gms | German Medical Science

33rd International Congress on Electrocardiology

International Society of Electrocardiology

Prevalence and clinical Course of Short QT Syndrome-type ECG in Apparently Healthy Population in Japan

Meeting Abstract

  • corresponding author presenting/speaker B. Takase - Division of Biomedical Engeineering, Tokorozawa, Japan
  • T. Nagai - Division of Biomedical Engeineering, Tokorozawa, Japan
  • A. Uehata - Division of Biomedical Engeineering, Tokorozawa, Japan
  • A. Hamabe - Division of Biomedical Engeineering, Tokorozawa, Japan
  • T. Matsui - Division of Biomedical Engeineering, Tokorozawa, Japan
  • M. Ishihara - Division of Biomedical Engeineering, Tokorozawa, Japan

33rd International Congress on Electrocardiology. Cologne, 28.06.-01.07.2006. Düsseldorf, Köln: German Medical Science; 2007. Doc06ice142

The electronic version of this article is the complete one and can be found online at:

Published: February 8, 2007

© 2007 Takase et al.
This is an Open Access article distributed under the terms of the Creative Commons Attribution License ( You are free: to Share – to copy, distribute and transmit the work, provided the original author and source are credited.



The short QT syndrome is a new clinical entity related with a high risk population for sudden cardiac death (SCD). Although a familial and/or congenital short QT interval patient prone to SCD or the prevalence of short QT intervals associated with ventricular fibrillation have been reported, little information is now available on the occurrence of short QT intervals in apparently healthy subjects. Thus, we sought to determine the prevalence and clinical course in healthy individuals exhibiting short QT syndrome-type ECG in the healthy members of Japan Ground Self Defense Forces.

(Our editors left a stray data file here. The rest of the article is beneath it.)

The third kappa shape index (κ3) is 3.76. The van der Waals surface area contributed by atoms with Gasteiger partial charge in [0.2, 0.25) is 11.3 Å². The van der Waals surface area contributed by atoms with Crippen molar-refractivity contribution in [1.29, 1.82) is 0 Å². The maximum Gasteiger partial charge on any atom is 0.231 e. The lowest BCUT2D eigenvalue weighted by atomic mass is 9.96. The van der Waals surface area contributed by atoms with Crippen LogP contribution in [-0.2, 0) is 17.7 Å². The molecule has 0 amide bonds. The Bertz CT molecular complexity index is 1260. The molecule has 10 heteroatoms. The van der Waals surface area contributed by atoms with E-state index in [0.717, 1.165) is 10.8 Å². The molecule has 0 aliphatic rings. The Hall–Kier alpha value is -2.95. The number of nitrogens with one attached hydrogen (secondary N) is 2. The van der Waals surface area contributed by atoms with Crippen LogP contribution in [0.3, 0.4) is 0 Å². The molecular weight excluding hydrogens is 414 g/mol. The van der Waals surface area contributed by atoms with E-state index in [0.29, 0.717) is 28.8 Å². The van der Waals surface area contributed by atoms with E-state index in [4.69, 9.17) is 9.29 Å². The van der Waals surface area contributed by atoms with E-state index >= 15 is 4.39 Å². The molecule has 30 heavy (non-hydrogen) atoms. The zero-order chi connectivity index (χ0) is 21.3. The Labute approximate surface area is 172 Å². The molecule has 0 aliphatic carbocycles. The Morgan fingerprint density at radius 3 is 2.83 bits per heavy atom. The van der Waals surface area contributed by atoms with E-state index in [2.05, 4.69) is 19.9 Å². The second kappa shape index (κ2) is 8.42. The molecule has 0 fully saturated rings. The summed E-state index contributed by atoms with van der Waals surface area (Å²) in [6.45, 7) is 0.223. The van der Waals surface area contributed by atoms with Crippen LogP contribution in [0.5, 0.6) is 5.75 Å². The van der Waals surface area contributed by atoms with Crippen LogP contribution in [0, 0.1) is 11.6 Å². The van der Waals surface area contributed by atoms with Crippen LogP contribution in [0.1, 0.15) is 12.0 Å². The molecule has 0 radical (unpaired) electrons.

Methods: Our study population consisted of 4054 subjects (3943 men and 111 women, mean age of 44±6 years old) who underwent 12-lead ECG and medical evaluation during the annual health examination conducted between 1999 and 2000 in the northeast part of Japan. All subjects were followed-up thereafter till October 2004. We defined an ECG as possible short QT syndrome-type ECG when QT intervals < 320 ms at any given heart rate and as definite short QT syndrome-type ECG if QT intervals < 320 ms at heart rate around 60 beats/min.

Results: Out of 4054 subjects, 10 subjects (0.25%) showed possible short QT-type ECGs and 3 subjects had definite short QT-type ECGs. All are men and none of them had family history of SCD. During 4.2±0.8 years follow-up, no episodes of unexpected SCD, syncope and serious arrhythmias were found.

Conclusions: The prevalence of short QT symdrome-type ECG in apparently healthy population was very low and their short term prognosis is good. These results give us a useful insight into understanding short QT syndrome.